Origen Against Celsus by Origen
Chapter XXIII. From what has been said, it is clear then that Jesus√†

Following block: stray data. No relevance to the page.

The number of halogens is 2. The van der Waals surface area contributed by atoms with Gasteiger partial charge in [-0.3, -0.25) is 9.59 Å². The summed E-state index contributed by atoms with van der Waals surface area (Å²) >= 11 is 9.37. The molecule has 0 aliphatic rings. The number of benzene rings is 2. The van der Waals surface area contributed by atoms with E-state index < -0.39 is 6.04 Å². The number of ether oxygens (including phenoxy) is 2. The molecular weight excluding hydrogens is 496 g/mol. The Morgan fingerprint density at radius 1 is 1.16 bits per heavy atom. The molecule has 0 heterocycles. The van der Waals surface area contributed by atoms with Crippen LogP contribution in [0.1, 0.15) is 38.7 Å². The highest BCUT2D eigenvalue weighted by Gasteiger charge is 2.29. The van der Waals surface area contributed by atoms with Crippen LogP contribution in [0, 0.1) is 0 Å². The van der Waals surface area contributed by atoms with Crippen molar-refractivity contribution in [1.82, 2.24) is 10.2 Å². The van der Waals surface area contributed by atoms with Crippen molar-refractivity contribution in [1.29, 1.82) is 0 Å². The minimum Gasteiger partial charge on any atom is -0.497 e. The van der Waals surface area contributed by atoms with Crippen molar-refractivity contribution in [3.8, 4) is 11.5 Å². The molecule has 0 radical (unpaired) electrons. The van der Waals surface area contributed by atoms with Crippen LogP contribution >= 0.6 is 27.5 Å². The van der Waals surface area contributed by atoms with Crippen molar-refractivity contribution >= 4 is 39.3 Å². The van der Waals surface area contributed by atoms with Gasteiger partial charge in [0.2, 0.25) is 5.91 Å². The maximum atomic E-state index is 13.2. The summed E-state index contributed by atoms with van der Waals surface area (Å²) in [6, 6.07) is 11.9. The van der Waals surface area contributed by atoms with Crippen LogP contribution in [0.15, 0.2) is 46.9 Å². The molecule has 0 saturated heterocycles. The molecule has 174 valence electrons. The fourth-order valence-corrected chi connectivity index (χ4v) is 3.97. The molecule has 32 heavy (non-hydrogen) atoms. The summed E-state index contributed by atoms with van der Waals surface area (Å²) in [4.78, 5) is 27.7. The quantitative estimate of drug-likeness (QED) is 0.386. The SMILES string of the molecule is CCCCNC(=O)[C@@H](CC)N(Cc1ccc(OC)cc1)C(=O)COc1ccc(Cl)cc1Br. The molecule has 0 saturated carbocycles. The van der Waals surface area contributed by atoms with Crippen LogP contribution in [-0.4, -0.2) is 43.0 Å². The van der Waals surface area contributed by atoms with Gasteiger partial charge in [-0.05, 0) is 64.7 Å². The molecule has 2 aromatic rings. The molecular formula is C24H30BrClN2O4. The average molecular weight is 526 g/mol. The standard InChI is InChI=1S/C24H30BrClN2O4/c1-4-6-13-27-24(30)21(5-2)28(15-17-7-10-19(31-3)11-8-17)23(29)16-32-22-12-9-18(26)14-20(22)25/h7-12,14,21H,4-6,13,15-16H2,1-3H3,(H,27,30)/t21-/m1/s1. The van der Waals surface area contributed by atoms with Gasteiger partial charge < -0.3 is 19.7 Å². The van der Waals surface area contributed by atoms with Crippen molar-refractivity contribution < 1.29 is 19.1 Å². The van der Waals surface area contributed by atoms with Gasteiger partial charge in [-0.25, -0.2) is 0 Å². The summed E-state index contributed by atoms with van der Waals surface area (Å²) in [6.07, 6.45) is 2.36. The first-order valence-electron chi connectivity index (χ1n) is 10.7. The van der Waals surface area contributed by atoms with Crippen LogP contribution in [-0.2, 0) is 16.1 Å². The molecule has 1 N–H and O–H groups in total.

From what has been said, it is clear then that Jesus, |the man of Nazareth,| did not promulgate laws opposed to those just considered in regard to riches, when He said, |It is hard for the rich man to enter into the kingdom of God;| whether we take the word |rich| in its simplest sense, as referring to the man whose mind is distracted by his wealth, and, as it were, entangled with thorns, so that he brings forth no spiritual fruit; or whether it is the man who is rich in the sense of abounding in false notions, of whom it is written in the Proverbs, |Better is the poor man who is just, than the rich man who is false.| Perhaps it is the following passages which have led Celsus to suppose that Jesus forbids ambition to His disciples: |Whoever of you will be the chiefest, shall be servant of all;| |The princes of the Gentiles exercise dominion over them,| and |they that exercise authority upon them are called benefactors.| But there is nothing here inconsistent with the promise, |Thou shalt rule over many nations, and they shall not rule over thee,| especially after the explanation which we have given of these words. Celsus next throws in an expression in regard to wisdom, as though he thought that, according to the teaching of Christ, no wise man could come to the Father. But we would ask in what sense he speaks of a wise man. For if he means one who is wise in |the wisdom of this world,| as it is called, |which is foolishness with God,| then we would agree with him in saying that access to the Father is denied to one who is wise in that sense. But if by wisdom any one means Christ, who is |the power and wisdom of God,| far from such a wise man being refused access to the Father, we hold that he who is adorned by the Holy Spirit with that gift which is called |the word of wisdom,| far excels all those who have not received the same grace.